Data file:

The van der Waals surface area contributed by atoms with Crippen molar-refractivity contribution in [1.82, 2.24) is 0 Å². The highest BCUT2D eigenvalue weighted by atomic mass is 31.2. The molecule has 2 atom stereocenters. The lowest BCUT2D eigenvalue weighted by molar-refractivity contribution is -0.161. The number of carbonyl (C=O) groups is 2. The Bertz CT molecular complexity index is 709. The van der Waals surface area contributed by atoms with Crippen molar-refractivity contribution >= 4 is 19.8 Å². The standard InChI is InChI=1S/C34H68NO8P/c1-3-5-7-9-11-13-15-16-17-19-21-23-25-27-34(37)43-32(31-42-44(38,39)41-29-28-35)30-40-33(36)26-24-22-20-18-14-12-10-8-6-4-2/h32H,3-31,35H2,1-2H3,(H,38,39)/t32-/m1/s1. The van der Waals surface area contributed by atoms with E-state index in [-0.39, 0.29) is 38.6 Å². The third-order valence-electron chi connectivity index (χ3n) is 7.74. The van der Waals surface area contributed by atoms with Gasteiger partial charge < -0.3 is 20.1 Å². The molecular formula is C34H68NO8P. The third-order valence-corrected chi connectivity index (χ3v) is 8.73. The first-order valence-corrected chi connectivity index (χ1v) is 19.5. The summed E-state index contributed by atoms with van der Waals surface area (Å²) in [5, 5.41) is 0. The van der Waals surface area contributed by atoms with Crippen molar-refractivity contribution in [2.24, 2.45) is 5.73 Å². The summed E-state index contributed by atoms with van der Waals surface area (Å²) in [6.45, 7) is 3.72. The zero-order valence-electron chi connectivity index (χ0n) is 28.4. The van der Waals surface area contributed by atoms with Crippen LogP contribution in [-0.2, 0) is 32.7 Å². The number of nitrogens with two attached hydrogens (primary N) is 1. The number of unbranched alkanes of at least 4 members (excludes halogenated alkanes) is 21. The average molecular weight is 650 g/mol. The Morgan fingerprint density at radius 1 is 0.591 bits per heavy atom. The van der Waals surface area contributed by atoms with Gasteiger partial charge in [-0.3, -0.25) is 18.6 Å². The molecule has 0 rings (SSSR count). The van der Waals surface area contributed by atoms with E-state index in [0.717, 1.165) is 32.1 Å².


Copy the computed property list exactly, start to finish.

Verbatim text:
The van der Waals surface area contributed by atoms with Crippen molar-refractivity contribution in [1.82, 2.24) is 0 Å². The highest BCUT2D eigenvalue weighted by atomic mass is 31.2. The molecule has 2 atom stereocenters. The lowest BCUT2D eigenvalue weighted by molar-refractivity contribution is -0.161. The number of carbonyl (C=O) groups is 2. The Bertz CT molecular complexity index is 709. The van der Waals surface area contributed by atoms with Crippen molar-refractivity contribution >= 4 is 19.8 Å². The standard InChI is InChI=1S/C34H68NO8P/c1-3-5-7-9-11-13-15-16-17-19-21-23-25-27-34(37)43-32(31-42-44(38,39)41-29-28-35)30-40-33(36)26-24-22-20-18-14-12-10-8-6-4-2/h32H,3-31,35H2,1-2H3,(H,38,39)/t32-/m1/s1. The van der Waals surface area contributed by atoms with E-state index in [-0.39, 0.29) is 38.6 Å². The third-order valence-electron chi connectivity index (χ3n) is 7.74. The van der Waals surface area contributed by atoms with Gasteiger partial charge < -0.3 is 20.1 Å². The molecular formula is C34H68NO8P. The third-order valence-corrected chi connectivity index (χ3v) is 8.73. The first-order valence-corrected chi connectivity index (χ1v) is 19.5. The summed E-state index contributed by atoms with van der Waals surface area (Å²) in [5, 5.41) is 0. The van der Waals surface area contributed by atoms with Crippen molar-refractivity contribution in [2.24, 2.45) is 5.73 Å². The summed E-state index contributed by atoms with van der Waals surface area (Å²) in [6.45, 7) is 3.72. The zero-order valence-electron chi connectivity index (χ0n) is 28.4. The van der Waals surface area contributed by atoms with Crippen LogP contribution in [-0.2, 0) is 32.7 Å². The number of nitrogens with two attached hydrogens (primary N) is 1. The number of unbranched alkanes of at least 4 members (excludes halogenated alkanes) is 21. The average molecular weight is 650 g/mol. The Morgan fingerprint density at radius 1 is 0.591 bits per heavy atom. The van der Waals surface area contributed by atoms with Gasteiger partial charge in [-0.3, -0.25) is 18.6 Å². The molecule has 0 rings (SSSR count). The van der Waals surface area contributed by atoms with E-state index in [0.717, 1.165) is 32.1 Å².